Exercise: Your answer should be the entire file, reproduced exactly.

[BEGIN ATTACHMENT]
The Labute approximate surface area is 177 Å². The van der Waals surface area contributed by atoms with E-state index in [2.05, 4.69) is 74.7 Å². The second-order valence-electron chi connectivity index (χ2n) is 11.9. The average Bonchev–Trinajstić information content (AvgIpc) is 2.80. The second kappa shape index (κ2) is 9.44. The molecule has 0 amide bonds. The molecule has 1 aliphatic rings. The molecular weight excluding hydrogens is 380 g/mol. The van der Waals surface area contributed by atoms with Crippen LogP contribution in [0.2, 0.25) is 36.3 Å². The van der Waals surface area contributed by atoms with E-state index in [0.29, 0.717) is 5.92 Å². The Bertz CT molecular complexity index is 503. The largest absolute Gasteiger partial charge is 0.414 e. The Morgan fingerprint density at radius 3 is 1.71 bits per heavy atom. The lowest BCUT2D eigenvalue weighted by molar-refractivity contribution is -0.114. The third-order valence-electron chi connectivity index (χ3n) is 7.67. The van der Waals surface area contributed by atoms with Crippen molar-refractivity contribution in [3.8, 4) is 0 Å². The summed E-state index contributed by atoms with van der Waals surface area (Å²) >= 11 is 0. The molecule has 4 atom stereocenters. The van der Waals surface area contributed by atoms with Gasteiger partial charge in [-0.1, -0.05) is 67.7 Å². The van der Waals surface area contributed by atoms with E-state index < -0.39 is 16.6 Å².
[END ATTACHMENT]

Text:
The Labute approximate surface area is 177 Å². The van der Waals surface area contributed by atoms with E-state index in [2.05, 4.69) is 74.7 Å². The second-order valence-electron chi connectivity index (χ2n) is 11.9. The average Bonchev–Trinajstić information content (AvgIpc) is 2.80. The second kappa shape index (κ2) is 9.44. The molecule has 0 amide bonds. The molecule has 1 aliphatic rings. The molecular weight excluding hydrogens is 380 g/mol. The van der Waals surface area contributed by atoms with Crippen LogP contribution in [0.2, 0.25) is 36.3 Å². The van der Waals surface area contributed by atoms with E-state index in [0.29, 0.717) is 5.92 Å². The Bertz CT molecular complexity index is 503. The largest absolute Gasteiger partial charge is 0.414 e. The Morgan fingerprint density at radius 3 is 1.71 bits per heavy atom. The lowest BCUT2D eigenvalue weighted by molar-refractivity contribution is -0.114. The third-order valence-electron chi connectivity index (χ3n) is 7.67. The van der Waals surface area contributed by atoms with Crippen molar-refractivity contribution in [3.8, 4) is 0 Å². The summed E-state index contributed by atoms with van der Waals surface area (Å²) >= 11 is 0. The molecule has 4 atom stereocenters. The van der Waals surface area contributed by atoms with Gasteiger partial charge in [-0.1, -0.05) is 67.7 Å². The van der Waals surface area contributed by atoms with E-state index < -0.39 is 16.6 Å².